Tonko bests competition

Paul Tonko outran the field in Tuesday’s Democratic primary, while James Buhrmaster handily won the

Paul Tonko outran the field in Tuesday’s Democratic primary, while James Buhrmaster handily won the Republican primary in the races for the 21st Congressional District nominations.

By 10:40 p.m. Tracey Brooks had conceded in front of her supporters at the Victory Cafe on Sheridan Avenue, and pledged support to Tonko. She said the “glass ceiling” got thinner during her effort, but not thin enough.

She was the strongest contender against Tonko, but trailed by about 3,500 votes with more than 90 percent counted. Late Tuesday Tonko was approaching 14,000 votes with Brooks above 11,000. Phillip Steck was running third with more than 6,000 votes. Darius Shahinfar garnered about 10 percent of the Democratic vote and Joseph Sullivan, about 2 percent, in unofficial tallies.

Election results

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Brooks’ campaign had earlier filed an order in state Supreme Court in Albany County to impound election machines and all paper ballots immediately after the polls closed at 9 p.m.

“It’s standard procedure in a close election should there not be an obvious winner,” Brooks’ spokesman Kyle Kotary said. “We figured it will go down to the wire.”

The final count awaits 1,500 paper ballots yet to be tallied. No date has been set as to when the ballots will be opened, but Tonko’s margin appeared beyond challenge.

Buhrmaster will face Tonko in the Nov. 4 general election.

Earlier in the day, Democrat Alex Torres of Amsterdam said he voted for Tonko. “He is a longtime friend of the community and “someone I know for many years, and he is an Amsterdamian.” Tonko defeated Brooks by a ratio of 10 to 1 in his native Montgomery County.

Torres said he was not familiar with the other candidates, other than through their advertisements. He said he prefers to meet candidates face to face. “It is very important to me to know the candidates. I like to ask questions,” he said.

Miki Conn said she voted for Tonko because he “truly is out there for people. He is interested in people and in people’s lives.”

Conn said she did consider other candidates, but “I went with someone I trusted.”

Tonko also has the Working Families Party line. Democratic candidate Phil Steck also remains on the ballot with the Independence Party line.


The race is for the successor to Democrat Michael McNulty, D- Green Island, who is retiring in January after 20 years in the House of Representatives. He was preceded by Rep. Sam Stratton, father of the current Schenectady Mayor, Brian Stratton.

Tonko officially entered the race in May, weeks after Brooks and Steck, although he had been a rumored candidate prior to the announcement. He retired last year as assemblyman for the 105th District after 24 years in office, to become head of the New York State Energy and Research Development Authority. He resigned from that position April 25 to run for Congress.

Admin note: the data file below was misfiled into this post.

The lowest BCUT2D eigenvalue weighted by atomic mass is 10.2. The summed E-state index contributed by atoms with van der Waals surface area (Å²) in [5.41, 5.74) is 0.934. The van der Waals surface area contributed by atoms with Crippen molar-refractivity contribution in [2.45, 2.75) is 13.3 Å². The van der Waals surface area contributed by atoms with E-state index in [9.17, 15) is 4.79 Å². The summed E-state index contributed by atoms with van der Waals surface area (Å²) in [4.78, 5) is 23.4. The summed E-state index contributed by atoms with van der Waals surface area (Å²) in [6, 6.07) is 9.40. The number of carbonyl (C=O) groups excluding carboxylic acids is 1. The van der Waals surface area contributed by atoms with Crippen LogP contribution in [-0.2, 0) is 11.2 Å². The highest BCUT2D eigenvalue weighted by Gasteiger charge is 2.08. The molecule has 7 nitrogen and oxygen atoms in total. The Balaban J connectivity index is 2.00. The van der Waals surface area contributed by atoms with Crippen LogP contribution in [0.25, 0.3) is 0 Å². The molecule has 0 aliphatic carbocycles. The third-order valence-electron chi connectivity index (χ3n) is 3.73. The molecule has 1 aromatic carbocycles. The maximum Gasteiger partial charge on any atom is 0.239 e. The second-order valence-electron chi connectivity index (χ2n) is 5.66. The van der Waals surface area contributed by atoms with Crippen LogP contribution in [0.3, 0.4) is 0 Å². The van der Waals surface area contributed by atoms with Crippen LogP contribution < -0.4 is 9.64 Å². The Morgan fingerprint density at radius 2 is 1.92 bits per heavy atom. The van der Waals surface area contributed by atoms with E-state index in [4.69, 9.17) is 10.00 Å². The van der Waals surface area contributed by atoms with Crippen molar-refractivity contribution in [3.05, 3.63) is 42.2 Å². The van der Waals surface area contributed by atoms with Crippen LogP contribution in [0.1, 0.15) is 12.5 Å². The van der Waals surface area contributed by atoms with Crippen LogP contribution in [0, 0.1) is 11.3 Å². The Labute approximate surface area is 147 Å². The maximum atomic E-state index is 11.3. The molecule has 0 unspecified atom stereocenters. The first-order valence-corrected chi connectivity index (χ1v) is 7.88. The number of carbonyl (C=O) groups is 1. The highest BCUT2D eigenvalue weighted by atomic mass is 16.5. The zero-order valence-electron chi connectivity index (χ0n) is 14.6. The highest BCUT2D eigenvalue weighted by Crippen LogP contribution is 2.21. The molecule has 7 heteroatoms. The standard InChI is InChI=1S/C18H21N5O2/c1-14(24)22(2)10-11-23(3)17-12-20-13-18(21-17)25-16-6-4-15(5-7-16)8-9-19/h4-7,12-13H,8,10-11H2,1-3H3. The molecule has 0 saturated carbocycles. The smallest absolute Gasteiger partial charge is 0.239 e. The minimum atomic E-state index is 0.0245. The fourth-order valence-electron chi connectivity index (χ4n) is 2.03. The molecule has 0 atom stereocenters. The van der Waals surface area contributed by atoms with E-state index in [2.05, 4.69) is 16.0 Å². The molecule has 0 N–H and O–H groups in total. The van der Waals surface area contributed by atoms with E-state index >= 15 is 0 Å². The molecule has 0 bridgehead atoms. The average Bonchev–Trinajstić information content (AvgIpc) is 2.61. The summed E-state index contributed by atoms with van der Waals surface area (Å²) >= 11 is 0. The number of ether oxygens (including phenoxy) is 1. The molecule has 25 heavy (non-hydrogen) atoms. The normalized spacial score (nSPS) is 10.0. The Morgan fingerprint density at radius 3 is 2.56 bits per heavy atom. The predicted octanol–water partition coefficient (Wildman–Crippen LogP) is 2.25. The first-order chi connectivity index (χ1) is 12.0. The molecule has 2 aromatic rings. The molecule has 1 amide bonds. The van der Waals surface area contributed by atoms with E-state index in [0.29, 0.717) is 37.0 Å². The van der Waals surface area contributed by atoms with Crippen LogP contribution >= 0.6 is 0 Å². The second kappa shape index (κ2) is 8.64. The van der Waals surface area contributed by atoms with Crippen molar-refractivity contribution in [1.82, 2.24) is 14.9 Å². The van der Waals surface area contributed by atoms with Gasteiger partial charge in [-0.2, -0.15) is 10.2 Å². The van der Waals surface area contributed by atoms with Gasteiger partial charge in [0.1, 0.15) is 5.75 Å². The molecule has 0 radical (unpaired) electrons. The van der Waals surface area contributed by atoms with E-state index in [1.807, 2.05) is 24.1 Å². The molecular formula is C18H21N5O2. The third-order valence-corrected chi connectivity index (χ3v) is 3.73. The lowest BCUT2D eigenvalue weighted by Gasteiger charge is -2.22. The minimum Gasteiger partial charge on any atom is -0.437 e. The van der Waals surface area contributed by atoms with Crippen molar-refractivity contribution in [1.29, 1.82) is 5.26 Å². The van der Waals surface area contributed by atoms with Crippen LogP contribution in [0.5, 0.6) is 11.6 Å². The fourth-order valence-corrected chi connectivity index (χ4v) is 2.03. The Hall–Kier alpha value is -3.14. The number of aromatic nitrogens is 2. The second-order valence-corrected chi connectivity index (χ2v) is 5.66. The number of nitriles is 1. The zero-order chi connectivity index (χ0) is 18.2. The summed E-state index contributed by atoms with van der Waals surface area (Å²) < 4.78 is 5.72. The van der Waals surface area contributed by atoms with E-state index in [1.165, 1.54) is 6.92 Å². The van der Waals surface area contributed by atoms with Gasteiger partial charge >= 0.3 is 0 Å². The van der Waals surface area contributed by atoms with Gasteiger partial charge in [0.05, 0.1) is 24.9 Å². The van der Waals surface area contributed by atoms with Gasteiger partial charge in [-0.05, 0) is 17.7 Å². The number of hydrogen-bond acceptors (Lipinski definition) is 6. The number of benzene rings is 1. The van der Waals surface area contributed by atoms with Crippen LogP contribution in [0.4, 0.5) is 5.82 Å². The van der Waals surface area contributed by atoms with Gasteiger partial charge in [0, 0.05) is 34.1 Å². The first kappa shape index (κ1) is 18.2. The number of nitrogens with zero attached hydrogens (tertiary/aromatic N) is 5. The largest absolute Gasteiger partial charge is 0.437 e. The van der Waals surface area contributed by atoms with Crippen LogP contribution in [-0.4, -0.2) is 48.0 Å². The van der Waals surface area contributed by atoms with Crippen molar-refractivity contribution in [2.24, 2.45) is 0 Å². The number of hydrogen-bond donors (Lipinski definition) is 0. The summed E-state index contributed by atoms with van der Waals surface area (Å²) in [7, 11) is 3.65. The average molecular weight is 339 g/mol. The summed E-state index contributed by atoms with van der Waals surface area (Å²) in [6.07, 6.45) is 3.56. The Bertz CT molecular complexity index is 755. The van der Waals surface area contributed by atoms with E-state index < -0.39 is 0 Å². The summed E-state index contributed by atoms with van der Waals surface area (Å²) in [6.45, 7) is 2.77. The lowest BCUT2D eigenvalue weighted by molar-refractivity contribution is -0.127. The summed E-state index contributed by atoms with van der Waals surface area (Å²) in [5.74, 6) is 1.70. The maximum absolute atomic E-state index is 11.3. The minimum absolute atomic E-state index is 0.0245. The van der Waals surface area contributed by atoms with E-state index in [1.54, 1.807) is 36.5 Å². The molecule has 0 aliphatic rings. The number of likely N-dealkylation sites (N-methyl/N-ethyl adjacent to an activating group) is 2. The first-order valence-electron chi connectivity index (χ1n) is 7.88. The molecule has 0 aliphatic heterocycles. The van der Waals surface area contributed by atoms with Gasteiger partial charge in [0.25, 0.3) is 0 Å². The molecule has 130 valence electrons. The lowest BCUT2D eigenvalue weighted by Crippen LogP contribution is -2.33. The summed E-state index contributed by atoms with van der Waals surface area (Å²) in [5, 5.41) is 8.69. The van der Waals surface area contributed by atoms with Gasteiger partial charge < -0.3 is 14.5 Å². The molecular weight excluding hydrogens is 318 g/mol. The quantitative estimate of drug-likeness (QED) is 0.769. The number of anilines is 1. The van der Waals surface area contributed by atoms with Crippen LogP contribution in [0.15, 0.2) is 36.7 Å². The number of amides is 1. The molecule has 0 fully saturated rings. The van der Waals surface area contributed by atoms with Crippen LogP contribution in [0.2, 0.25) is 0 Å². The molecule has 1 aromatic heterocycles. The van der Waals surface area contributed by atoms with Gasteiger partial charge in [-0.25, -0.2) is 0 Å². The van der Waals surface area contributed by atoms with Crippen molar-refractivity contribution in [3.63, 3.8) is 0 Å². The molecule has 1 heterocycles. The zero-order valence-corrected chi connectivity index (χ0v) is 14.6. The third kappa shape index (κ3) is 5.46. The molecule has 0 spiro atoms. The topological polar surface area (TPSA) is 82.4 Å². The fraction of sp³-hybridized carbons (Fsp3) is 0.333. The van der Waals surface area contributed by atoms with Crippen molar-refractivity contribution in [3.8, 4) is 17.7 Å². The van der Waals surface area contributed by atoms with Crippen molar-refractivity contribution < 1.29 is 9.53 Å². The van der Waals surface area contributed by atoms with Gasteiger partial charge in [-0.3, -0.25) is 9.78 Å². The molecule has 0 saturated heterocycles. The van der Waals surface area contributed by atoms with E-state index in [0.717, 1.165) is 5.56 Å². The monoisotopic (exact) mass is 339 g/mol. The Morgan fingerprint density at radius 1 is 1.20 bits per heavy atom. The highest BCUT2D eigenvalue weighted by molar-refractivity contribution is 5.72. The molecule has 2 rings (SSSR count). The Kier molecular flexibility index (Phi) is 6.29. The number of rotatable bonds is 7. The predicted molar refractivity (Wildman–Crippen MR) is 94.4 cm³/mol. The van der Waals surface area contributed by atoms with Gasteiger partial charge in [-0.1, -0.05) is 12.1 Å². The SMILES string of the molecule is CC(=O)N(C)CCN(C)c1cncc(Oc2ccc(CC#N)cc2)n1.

Of all the candidates, Tonko had the strongest name recognition and quickly lined up the endorsements of Democrat committees in Schenectady, Fulton, Montgomery and Schohaire counties. He also had the support of several key politicians in that important county.

Tonko has labor union support from AFSCME/CSEA, the New York State Public Employees Federation, NYSUT, the National Federation of Federal Employees and 1199 SEIU, among others.

Brooks is a former aide to U.S. Sen. Hillary Clinton of New York and was relatively unknown when she entered the race. She was the first to declare and she spent the most, more than $500,000, to make her name and positions known. She had the strong support of special interest groups including Emily’s List. Emily’s assists women who support abortion rights. She also lined up key endorsements from the McNulty family, although Michael McNulty did not make an endorsement, and had the support of Albany Mayor Jerry Jennings.

In addition she had union support from the Bricklayers & Allied Craftworkers, the Amalgamated Transit Union, and the International Brotherhood of Electrical Workers.

Steck won the Albany County Democratic Committee endorsement, while Saratoga and Rensselaer Democrats voted to wait until after the primary to endorse.

Steck, an Albany County legislator, private practice attorney and chairman of the Colonie Democratic Committee, and Darius Shahinfar, a former aide of Congresswoman Kirsten Gillibrand, pumped in thousands of dollars in the final 10 days of the primary race to run political advertisements.

At one point 11 Democrats were in the race, but six dropped out before filing petitions in July. The remaining five spent more than $1 million getting to the primary.

On the Republican side, Buhrmaster and Steven Vasquez had battled from the start. Burhmaster painted himself as independent candidate and Vasquez as a Libertarian. Buhrmaster lined up the endorsements of all the Republican and Conservative county committees while Vasquez received the endorsement of Ron Paul, who made an unsuccessful bid for the Republican nomination for president.

Buhrmaster spokesman Josh Hills said “our strategy will depend on who the Democratic nominee is. We will continue with our message on cleaning up Washington.”

The district also consists of all of Schenectady, Montgomery and Schoharie counties and part of Saratoga, Fulton and Rensselaer counties.

Categories: Schenectady County

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